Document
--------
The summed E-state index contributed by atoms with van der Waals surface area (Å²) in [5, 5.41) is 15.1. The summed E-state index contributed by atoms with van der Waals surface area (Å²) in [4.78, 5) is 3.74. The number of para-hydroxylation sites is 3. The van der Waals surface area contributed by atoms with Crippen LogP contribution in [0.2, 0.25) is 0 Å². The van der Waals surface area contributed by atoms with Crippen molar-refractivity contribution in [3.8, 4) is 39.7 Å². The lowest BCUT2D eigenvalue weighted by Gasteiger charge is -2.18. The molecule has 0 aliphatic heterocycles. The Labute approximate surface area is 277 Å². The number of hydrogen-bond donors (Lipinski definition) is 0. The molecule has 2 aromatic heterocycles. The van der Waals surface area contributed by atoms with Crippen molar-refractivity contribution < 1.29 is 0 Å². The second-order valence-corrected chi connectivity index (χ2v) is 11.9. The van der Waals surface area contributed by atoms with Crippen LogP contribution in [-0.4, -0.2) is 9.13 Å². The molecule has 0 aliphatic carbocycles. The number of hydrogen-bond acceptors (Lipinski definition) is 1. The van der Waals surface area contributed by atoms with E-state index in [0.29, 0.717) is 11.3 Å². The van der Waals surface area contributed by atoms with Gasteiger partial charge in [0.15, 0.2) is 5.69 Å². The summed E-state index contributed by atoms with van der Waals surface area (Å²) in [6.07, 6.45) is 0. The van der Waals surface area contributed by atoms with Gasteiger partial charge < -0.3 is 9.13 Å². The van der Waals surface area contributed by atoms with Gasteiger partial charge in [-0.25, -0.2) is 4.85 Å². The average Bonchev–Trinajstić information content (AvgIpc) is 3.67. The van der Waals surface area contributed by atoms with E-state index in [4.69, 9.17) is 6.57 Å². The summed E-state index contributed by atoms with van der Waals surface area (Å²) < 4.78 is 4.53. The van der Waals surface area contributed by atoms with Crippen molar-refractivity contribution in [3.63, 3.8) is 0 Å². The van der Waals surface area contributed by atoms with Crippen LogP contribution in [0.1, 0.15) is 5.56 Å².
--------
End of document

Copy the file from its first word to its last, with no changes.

The summed E-state index contributed by atoms with van der Waals surface area (Å²) in [5, 5.41) is 15.1. The summed E-state index contributed by atoms with van der Waals surface area (Å²) in [4.78, 5) is 3.74. The number of para-hydroxylation sites is 3. The van der Waals surface area contributed by atoms with Crippen LogP contribution in [0.2, 0.25) is 0 Å². The van der Waals surface area contributed by atoms with Crippen molar-refractivity contribution in [3.8, 4) is 39.7 Å². The lowest BCUT2D eigenvalue weighted by Gasteiger charge is -2.18. The molecule has 0 aliphatic heterocycles. The Labute approximate surface area is 277 Å². The number of hydrogen-bond donors (Lipinski definition) is 0. The molecule has 2 aromatic heterocycles. The van der Waals surface area contributed by atoms with Crippen molar-refractivity contribution < 1.29 is 0 Å². The second-order valence-corrected chi connectivity index (χ2v) is 11.9. The van der Waals surface area contributed by atoms with Crippen LogP contribution in [-0.4, -0.2) is 9.13 Å². The molecule has 0 aliphatic carbocycles. The number of hydrogen-bond acceptors (Lipinski definition) is 1. The van der Waals surface area contributed by atoms with E-state index in [0.29, 0.717) is 11.3 Å². The van der Waals surface area contributed by atoms with Gasteiger partial charge in [0.15, 0.2) is 5.69 Å². The summed E-state index contributed by atoms with van der Waals surface area (Å²) in [6.07, 6.45) is 0. The van der Waals surface area contributed by atoms with Gasteiger partial charge < -0.3 is 9.13 Å². The van der Waals surface area contributed by atoms with Gasteiger partial charge in [-0.25, -0.2) is 4.85 Å². The average Bonchev–Trinajstić information content (AvgIpc) is 3.67. The van der Waals surface area contributed by atoms with E-state index in [4.69, 9.17) is 6.57 Å². The summed E-state index contributed by atoms with van der Waals surface area (Å²) < 4.78 is 4.53. The van der Waals surface area contributed by atoms with Crippen molar-refractivity contribution in [3.63, 3.8) is 0 Å². The van der Waals surface area contributed by atoms with Crippen LogP contribution in [0.1, 0.15) is 5.56 Å².